I'm knocking off a star just because I just don't think the characters quite gel. They're interesting enough, but they're neither sufficiently complex to keep me fully engaged with them nor sufficiently 'archetypal' to support the allegory. In some respects their characterization occasionally seems inconsistent.
Very cool movie, though, and the slightly weak characterization isn't much of a drawback. It's not at all a 'hopeful' film and the ending won't make you gasp with moral relief; nor will all that many of your questions get answered. But if (like me) you enjoy that sort of movie, you'll especially enjoy this one.
3 of 3 people found the following review helpful
"Cube" is a cult hit. That basically means that it's good or innovative, but not many people know about it.
Vincenzo Natali (also creator of "Cypher" and "Nothing") made his full-length directorial debut with this film -- a low-budet, innovative sci-thriller that feels like an episode of the "Twilight Zone," as written by Mark Danielewski and Franz Kafka. Yes, it's that surreal -- and that intelligent and well-written.
Seven people have been placed in a cubical room, which is connected to a bizarre maze of thousands more. Among are a cop, a disabled man, an architect, a student, a doctor and a criminal, and all of them have wildly disparate personalities. But they soon learn that behind the countless doors, there are deadly booby-traps.
So of course, their chances of survival don't seem so good. But they soon learn that their placement in the Cube is no accident -- each one has skills that the group needs. To escape, they will have to band together and use their brains. But why are they in the Cube in the first place -- and is the maze even the same as when they started?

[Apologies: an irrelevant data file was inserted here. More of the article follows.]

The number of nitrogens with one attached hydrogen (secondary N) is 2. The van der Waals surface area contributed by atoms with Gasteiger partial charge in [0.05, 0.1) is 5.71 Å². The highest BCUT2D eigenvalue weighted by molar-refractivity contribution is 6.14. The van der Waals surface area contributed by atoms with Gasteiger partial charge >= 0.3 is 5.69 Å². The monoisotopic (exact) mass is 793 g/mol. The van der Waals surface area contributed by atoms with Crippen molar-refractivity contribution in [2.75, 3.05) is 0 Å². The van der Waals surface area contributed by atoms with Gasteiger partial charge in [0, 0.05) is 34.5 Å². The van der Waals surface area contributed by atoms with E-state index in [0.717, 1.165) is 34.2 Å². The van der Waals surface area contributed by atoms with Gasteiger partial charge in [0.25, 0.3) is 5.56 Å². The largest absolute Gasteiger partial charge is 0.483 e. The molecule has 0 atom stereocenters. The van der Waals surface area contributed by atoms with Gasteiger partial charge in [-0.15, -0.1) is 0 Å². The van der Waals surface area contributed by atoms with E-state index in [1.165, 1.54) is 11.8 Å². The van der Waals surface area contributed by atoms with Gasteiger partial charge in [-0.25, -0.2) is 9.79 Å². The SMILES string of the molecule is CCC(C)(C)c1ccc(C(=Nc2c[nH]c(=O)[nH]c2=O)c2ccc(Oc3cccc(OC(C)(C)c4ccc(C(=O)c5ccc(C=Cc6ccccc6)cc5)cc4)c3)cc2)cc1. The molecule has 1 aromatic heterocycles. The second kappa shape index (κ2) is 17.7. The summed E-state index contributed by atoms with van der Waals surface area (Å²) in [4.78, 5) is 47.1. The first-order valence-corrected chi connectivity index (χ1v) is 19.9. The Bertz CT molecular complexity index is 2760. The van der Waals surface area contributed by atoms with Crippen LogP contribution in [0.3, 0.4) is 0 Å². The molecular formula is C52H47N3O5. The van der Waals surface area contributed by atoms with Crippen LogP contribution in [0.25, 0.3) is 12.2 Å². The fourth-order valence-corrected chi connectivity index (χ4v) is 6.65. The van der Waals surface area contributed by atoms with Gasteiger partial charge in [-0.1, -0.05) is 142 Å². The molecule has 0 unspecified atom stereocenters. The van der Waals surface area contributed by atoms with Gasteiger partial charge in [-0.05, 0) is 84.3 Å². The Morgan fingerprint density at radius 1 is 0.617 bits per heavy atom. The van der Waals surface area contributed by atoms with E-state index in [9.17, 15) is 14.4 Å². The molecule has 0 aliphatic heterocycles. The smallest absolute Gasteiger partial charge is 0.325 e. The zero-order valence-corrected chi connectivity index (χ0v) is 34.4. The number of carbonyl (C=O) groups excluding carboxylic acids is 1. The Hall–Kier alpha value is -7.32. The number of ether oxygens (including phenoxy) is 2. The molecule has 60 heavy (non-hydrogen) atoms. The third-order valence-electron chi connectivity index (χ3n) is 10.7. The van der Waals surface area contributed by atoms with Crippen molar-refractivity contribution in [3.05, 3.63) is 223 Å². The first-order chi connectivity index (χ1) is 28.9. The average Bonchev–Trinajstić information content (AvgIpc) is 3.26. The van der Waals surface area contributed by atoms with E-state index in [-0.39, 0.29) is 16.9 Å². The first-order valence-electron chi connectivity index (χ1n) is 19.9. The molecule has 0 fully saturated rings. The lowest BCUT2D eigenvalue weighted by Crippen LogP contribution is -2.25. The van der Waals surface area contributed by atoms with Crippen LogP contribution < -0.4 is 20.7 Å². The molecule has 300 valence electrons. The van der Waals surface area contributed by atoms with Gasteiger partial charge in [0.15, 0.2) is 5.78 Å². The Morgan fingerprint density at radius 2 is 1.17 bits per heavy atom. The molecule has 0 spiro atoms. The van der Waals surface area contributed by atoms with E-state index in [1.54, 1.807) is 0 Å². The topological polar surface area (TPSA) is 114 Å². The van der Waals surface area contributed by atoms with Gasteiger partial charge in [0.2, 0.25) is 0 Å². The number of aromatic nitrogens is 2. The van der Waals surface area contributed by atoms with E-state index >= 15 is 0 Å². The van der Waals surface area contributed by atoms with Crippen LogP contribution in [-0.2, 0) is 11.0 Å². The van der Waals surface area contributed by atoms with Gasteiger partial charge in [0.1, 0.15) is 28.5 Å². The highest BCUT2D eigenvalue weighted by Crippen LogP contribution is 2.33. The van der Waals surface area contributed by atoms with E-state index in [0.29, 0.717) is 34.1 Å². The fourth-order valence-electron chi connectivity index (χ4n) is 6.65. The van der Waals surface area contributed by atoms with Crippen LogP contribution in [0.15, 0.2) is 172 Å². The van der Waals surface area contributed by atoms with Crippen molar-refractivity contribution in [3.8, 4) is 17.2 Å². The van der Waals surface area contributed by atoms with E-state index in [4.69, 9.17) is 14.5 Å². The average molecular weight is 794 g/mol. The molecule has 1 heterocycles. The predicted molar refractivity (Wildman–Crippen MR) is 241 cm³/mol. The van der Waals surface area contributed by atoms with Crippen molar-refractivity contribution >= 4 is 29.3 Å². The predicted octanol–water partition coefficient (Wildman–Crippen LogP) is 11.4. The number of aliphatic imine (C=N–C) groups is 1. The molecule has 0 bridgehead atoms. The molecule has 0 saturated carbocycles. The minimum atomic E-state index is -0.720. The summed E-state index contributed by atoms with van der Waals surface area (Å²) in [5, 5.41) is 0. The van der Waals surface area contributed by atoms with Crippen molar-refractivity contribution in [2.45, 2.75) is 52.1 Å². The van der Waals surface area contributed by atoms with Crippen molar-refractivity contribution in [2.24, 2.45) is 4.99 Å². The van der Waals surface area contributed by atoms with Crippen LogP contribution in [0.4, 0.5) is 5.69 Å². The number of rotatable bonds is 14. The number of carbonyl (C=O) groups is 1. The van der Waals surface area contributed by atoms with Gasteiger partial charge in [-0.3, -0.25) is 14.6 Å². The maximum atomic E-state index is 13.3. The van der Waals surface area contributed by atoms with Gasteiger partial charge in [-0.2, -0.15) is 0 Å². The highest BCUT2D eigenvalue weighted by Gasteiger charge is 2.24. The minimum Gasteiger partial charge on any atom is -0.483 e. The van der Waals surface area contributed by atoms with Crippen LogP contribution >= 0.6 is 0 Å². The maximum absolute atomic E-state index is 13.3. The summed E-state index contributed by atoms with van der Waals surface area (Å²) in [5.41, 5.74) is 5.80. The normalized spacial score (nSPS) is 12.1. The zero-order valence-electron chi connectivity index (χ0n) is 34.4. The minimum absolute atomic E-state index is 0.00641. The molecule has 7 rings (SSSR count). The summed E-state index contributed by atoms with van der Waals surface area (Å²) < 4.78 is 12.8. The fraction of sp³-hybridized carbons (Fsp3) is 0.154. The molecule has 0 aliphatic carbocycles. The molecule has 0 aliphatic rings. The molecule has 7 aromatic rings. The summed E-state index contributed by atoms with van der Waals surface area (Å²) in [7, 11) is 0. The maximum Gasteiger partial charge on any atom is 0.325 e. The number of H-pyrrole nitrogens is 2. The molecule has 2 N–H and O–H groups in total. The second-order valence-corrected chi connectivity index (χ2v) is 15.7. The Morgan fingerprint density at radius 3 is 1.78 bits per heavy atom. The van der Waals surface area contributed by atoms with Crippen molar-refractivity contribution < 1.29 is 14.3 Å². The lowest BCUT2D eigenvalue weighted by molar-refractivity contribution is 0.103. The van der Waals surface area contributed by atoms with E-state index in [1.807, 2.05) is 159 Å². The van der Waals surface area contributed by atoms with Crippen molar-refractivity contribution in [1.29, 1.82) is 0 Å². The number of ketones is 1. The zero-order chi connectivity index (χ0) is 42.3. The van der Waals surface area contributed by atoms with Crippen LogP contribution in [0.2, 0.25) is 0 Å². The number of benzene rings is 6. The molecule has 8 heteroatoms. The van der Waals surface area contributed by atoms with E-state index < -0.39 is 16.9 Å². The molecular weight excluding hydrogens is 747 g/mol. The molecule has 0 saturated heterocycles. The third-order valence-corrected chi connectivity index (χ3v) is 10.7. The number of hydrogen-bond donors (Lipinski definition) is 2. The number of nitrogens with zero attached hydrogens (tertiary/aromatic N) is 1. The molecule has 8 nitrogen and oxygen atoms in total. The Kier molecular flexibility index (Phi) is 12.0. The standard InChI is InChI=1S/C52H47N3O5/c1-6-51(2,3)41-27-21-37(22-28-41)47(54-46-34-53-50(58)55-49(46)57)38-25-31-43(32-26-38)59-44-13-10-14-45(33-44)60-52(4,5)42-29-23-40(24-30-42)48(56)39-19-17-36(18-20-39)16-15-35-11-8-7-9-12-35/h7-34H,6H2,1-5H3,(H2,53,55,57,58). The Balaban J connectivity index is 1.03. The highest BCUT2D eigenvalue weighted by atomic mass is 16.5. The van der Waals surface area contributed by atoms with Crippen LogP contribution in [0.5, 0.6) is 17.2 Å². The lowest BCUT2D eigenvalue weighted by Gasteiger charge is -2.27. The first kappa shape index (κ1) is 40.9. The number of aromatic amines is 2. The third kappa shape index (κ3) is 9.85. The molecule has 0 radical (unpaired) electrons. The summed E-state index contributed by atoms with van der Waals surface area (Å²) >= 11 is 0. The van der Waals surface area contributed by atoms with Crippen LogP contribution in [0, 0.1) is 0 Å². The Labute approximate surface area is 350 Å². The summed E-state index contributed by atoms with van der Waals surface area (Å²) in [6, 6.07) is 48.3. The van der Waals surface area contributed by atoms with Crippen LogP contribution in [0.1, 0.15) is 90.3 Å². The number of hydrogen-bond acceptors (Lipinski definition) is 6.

Vincenzo Natali's "Cube" is a perfect example of what Hollywood can't seem to grasp -- it doesn't matter how much money is poured into a movie, because it's the concept, brains and skill that make it good or bad. Not the special effects or the big names.
And Natali did a magnificent job with his first full-length movie, infusing what seems to be a straightforward thriller with a taut, claustrophobic atmosphere, and some ominous hints about morality (or the lack of it) and sociology. It also has an unusually intelligent script, with prime numbers and their powers playing a big part, right next to the gruesome deaths. And of course, the solid dialogue. ("You've got a gift." "It's not a gift. It's just a brain.")
At the heart of the creepiness: Natali only reveals the secrets of the Cube as they are revealed to the characters, which adds to the suspense. What is this thing? Why are they in it? We know as much as they do. And we're only going to find out more about it when they do.
It's also a movie that bothers to have real characters. No screaming teens here -- the movie's plot depends on them being very different. Natali and André Bijelic reveal the characters through their action and dialogue -- some are whiny, some are cruel, and some are just annoying. Some of the acting is rather flat, and a few of the arguments ring hollow, but overall it's very like watching real people.
Vincenzo Natali's "Cube" gives a good name to shoestring budgets and eerie plots. Definitely deserving of its cult status -- bizarre, twisted and creepy.
3 of 3 people found the following review helpful
on October 1, 2012
This is a awesome movie. It's worth the Blu-ray upgrade! The picture is perfect. Order this Blu-ray asap you will be happy you did. They don't sell this blu-ray in the usa so i ordered from Amazon Canada!